How Should You Water? - The "best" way to water is to first wet the soil a little, this will improve the soil's ability to absorb a larger volume of water, and then you should water thoroughly until the soil is saturated. Make certain that the entire soil mass gets wet - every time - you water and wait for the excess to run out of the drainage holes to be sure.

When Should You Water? - The "best" time to water is arguably early in the morning, before your bonsai begins its day of photosynthetic activities. However, it is important to be vigilant about its watering needs throughout the day, especially during the summer. Bear in mind that bonsai trees do not grow when the soil is wet and they do not grow when the soil is dry: it is only during the in between periods that your bonsai tree takes in water and nutrients. You also need to be aware of the amount of light your new bonsai is getting, the temperature of the room your bonsai is located in and the humidity levels of that immediate area. You also need to be realistic about your other life responsibilities, not only for their sake, but also for the sake of your bonsai. Work out a watering schedule that is realistically feasible. It makes no sense to schedule watering late in the morning, if you know that five days a week you're going to be out the door by 7 AM. Be practical or you and your bonsai will be sorry.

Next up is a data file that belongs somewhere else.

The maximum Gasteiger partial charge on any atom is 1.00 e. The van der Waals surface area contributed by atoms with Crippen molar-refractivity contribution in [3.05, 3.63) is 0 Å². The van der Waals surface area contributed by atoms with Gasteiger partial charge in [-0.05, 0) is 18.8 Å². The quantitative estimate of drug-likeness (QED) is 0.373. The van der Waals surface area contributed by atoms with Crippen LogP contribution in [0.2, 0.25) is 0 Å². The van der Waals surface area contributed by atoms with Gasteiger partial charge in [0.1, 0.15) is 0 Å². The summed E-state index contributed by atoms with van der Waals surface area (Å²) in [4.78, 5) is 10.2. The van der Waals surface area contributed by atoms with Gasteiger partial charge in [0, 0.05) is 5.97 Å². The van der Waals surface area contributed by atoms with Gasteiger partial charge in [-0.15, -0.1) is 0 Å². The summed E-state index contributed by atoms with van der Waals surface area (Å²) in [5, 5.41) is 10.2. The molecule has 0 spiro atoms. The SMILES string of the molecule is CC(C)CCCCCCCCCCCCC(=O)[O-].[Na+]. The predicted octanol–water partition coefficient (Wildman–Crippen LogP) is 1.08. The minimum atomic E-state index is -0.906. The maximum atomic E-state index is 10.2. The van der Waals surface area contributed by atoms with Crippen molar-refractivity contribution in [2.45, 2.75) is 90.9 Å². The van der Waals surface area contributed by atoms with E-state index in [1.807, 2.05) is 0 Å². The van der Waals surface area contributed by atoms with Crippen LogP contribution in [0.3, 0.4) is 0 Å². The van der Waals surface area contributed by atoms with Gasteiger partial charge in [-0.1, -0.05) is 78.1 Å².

What Kind Of Water Should You Use? - Water your new bonsai with room temperature tap water, because cold water has the potential to shock its roots. If you have the ability and the time to collect rain to water, that is great, but it is unnecessary unless the water in your neighborhood is unfit to drink - and, if it is, you might consider moving yourself and your bonsai somewhere safer.

                                                             Light                                                                  


How Much Light Does A Bonsai Require? Providing the correct amount of light for your bonsai is crucial to keeping it healthy. However, there are no simple answers as to how much light bonsai trees in general "require". Light requirements are specific to the type of tree and are further dependent upon specific variations in the location they are kept - namely your home. It is a good idea to speak to your local bonsai supplier or a fellow bonsai enthusiast that has experience growing bonsai in a setting very similar to your own.